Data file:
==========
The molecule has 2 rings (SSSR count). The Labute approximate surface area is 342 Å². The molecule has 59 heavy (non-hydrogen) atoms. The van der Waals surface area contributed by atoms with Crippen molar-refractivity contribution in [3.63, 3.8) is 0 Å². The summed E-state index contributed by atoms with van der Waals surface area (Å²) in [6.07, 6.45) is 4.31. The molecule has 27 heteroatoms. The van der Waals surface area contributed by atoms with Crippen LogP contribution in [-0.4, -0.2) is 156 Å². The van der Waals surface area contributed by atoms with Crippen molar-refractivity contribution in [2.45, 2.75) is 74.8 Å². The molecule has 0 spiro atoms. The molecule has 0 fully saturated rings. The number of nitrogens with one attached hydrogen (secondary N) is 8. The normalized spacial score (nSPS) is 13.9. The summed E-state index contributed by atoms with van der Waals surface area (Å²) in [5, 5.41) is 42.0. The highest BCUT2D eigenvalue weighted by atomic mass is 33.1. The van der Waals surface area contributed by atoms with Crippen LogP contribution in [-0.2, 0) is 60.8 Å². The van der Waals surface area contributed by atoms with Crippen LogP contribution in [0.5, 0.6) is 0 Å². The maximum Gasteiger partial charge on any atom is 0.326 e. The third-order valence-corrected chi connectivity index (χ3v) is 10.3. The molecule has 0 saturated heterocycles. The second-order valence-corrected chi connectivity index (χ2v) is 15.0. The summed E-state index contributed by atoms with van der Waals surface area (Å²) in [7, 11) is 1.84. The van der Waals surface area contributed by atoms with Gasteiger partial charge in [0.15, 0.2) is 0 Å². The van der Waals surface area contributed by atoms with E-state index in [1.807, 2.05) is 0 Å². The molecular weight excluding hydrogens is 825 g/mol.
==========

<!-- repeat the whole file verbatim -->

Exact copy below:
The molecule has 2 rings (SSSR count). The Labute approximate surface area is 342 Å². The molecule has 59 heavy (non-hydrogen) atoms. The van der Waals surface area contributed by atoms with Crippen molar-refractivity contribution in [3.63, 3.8) is 0 Å². The summed E-state index contributed by atoms with van der Waals surface area (Å²) in [6.07, 6.45) is 4.31. The molecule has 27 heteroatoms. The van der Waals surface area contributed by atoms with Crippen LogP contribution in [-0.4, -0.2) is 156 Å². The van der Waals surface area contributed by atoms with Crippen molar-refractivity contribution in [2.45, 2.75) is 74.8 Å². The molecule has 0 spiro atoms. The molecule has 0 fully saturated rings. The number of nitrogens with one attached hydrogen (secondary N) is 8. The normalized spacial score (nSPS) is 13.9. The summed E-state index contributed by atoms with van der Waals surface area (Å²) in [5, 5.41) is 42.0. The highest BCUT2D eigenvalue weighted by atomic mass is 33.1. The van der Waals surface area contributed by atoms with Crippen LogP contribution in [-0.2, 0) is 60.8 Å². The van der Waals surface area contributed by atoms with Crippen LogP contribution in [0.5, 0.6) is 0 Å². The maximum Gasteiger partial charge on any atom is 0.326 e. The third-order valence-corrected chi connectivity index (χ3v) is 10.3. The molecule has 0 saturated heterocycles. The second-order valence-corrected chi connectivity index (χ2v) is 15.0. The summed E-state index contributed by atoms with van der Waals surface area (Å²) in [7, 11) is 1.84. The van der Waals surface area contributed by atoms with Gasteiger partial charge in [0.15, 0.2) is 0 Å². The van der Waals surface area contributed by atoms with E-state index in [1.807, 2.05) is 0 Å². The molecular weight excluding hydrogens is 825 g/mol.